I stuck my head in the bathroom to check on the tub once more before I left. I didn’t know why it was on my mind so much today. I still don’t. Probably never will. It was still the same, same gray cracks crazing the white porcelain coating, same clawed feline toes gripping the black and white tiles. I thought I might be losing it. Pretty close to the truth.

One of the homeless people I pass every morning turned her head to follow me with her eyes as I passed. I usually give her change, but I didn’t have any on me today. I could feel her eyes crawling on my skin, their burning intensity growing with each second her gaze stayed with me. I took the next corner to get out of her sight, not caring that I’d be making myself late to work.

“Do you want to sell that?” A woman in a secondhand shop’s doorway reached out to grab me by the arm. I was momentarily confused until she nodded down to the leather satchel I carried. I shook my head and pulled away from her before she could sink her claws any deeper. The day was getting stranger and stranger as it wore on, and I didn’t know what I could do about it.

I checked over my shoulder to make sure she hadn’t followed me, and the smell I’d caught the barest whiff of when dressing was back, and stronger now. It reminded me of raw meat, but I wouldn’t have put my shirt next to any. I didn’t even buy any yesterday, and I’m fairly certain that the dry cleaning lady is a vegan. I remember seeing her behind the wheel of a Prius with some vegan bumper stickers once.

I reached back to rub my shoulder where my bag was beginning to wear heavy and touched unexpected wetness. I pulled my hand back to have a look, and it was bloody. I stopped, and tried to lift my collar and twist my neck enough to have a look at my own shoulder blade. I didn’t feel any pain, but the blood had to be coming from somewhere.

Underneath my shirt, I didn’t appear to have any wounds at all. I looked up, searching for something, anything, that might have dripped this thick redness on me, but I didn’t see anything unusual. A blind man leaned out of his window on the second floor, but he had nothing in his hand. I supposed he could have dumped a cup of blood and then put the cup down, but what kind of blind man would be able to do such a thing with any kind of accuracy?

He paid no attention to me, anyway. The blind man’s clothes were dirty and disheveled. Maybe he was a squatter. But I was only distracting myself from the bigger question at hand. I reached around again, but my shirt was dry. For now, the smell was gone. I closed my eyes and rubbed my temples in small circles, trying to ease the pounding that was beginning in my head. I turned around, giving up on work. My boss would understand.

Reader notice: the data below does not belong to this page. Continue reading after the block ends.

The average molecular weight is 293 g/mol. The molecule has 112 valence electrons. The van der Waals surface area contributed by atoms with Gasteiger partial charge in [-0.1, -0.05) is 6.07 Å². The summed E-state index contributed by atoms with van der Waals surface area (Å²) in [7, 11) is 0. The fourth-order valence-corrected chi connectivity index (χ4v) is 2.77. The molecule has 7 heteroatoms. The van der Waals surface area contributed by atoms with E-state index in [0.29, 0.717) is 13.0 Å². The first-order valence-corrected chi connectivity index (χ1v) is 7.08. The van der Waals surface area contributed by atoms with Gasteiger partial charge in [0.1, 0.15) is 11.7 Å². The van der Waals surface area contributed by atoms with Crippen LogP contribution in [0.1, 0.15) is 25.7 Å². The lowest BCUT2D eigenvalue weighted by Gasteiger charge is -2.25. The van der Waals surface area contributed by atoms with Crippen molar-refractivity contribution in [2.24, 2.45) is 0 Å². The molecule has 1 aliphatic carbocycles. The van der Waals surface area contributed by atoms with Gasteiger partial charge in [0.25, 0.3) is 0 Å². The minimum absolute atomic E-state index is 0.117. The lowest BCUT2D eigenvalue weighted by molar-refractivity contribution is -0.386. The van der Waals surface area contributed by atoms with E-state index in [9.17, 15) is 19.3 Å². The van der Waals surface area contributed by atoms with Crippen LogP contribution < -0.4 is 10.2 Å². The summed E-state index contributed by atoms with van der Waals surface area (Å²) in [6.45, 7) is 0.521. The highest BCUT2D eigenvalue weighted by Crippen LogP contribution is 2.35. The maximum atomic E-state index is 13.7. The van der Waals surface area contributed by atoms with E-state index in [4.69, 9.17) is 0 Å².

I gave one more glance at the blind man, but he was gone, disappeared into the apartment to do who knows what, the delicate floral curtain left to flutter languidly in the faint breeze coming down the street.

The secondhand shop was closed when I passed it by for the secondhand time, oddly enough, the woman who accosted me nowhere to be found. The dust and dirt from the street had built up on the stoop so thickly that I doubt I had truly seen her at all.

I felt a sudden sharp pain in my left arm, and when I looked down, the blood was already dripping off my swinging fingertips, spattering into meaningless patterns on the sidewalk both fore and aft of me. I squeezed my eyes tight, then opened them again, and the blood was gone. Heading home may not have been the wisest decision I’ve ever made, but I didn’t want to commit myself to the loony bin just yet, thank you very much.

The homeless woman was missing as well. I didn’t question that; I don’t think I could have dealt with another second of her stare.


I ran up the three flights of stairs to my apartment, key in hand, but my door was ajar when I made it there. I pushed it open with one hand. The place felt empty, but who was I to trust my own instincts anymore? I went straight to the bathroom as if pulled by an invisible string.

I haven’t left the tub in days now, but I’m still afraid to turn the water on.